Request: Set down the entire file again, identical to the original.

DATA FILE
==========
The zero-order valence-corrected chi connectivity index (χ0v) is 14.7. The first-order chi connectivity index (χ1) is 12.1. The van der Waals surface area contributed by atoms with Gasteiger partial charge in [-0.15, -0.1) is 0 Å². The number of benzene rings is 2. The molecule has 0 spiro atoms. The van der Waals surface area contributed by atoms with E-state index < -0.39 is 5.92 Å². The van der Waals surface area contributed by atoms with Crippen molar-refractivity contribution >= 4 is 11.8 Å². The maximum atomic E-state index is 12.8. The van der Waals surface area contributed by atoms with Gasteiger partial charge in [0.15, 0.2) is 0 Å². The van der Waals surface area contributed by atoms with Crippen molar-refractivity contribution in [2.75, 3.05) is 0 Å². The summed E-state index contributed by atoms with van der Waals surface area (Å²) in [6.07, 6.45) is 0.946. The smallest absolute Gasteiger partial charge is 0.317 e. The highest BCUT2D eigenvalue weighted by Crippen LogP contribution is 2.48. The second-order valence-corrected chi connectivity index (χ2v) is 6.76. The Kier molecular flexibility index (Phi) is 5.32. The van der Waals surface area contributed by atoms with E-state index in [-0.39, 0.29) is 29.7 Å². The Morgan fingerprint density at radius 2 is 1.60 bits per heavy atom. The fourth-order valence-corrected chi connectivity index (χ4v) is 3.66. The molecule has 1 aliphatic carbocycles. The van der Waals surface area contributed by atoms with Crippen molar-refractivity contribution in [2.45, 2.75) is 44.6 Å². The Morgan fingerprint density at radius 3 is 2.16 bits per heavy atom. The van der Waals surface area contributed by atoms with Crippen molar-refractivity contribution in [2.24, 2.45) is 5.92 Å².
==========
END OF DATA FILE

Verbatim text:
The zero-order valence-corrected chi connectivity index (χ0v) is 14.7. The first-order chi connectivity index (χ1) is 12.1. The van der Waals surface area contributed by atoms with Gasteiger partial charge in [-0.15, -0.1) is 0 Å². The number of benzene rings is 2. The molecule has 0 spiro atoms. The van der Waals surface area contributed by atoms with E-state index < -0.39 is 5.92 Å². The van der Waals surface area contributed by atoms with Crippen molar-refractivity contribution >= 4 is 11.8 Å². The maximum atomic E-state index is 12.8. The van der Waals surface area contributed by atoms with Gasteiger partial charge in [0.15, 0.2) is 0 Å². The van der Waals surface area contributed by atoms with Crippen molar-refractivity contribution in [2.75, 3.05) is 0 Å². The summed E-state index contributed by atoms with van der Waals surface area (Å²) in [6.07, 6.45) is 0.946. The smallest absolute Gasteiger partial charge is 0.317 e. The highest BCUT2D eigenvalue weighted by Crippen LogP contribution is 2.48. The second-order valence-corrected chi connectivity index (χ2v) is 6.76. The Kier molecular flexibility index (Phi) is 5.32. The van der Waals surface area contributed by atoms with E-state index in [-0.39, 0.29) is 29.7 Å². The Morgan fingerprint density at radius 2 is 1.60 bits per heavy atom. The fourth-order valence-corrected chi connectivity index (χ4v) is 3.66. The molecule has 1 aliphatic carbocycles. The van der Waals surface area contributed by atoms with Crippen molar-refractivity contribution in [2.45, 2.75) is 44.6 Å². The Morgan fingerprint density at radius 3 is 2.16 bits per heavy atom. The van der Waals surface area contributed by atoms with Crippen molar-refractivity contribution in [2.24, 2.45) is 5.92 Å².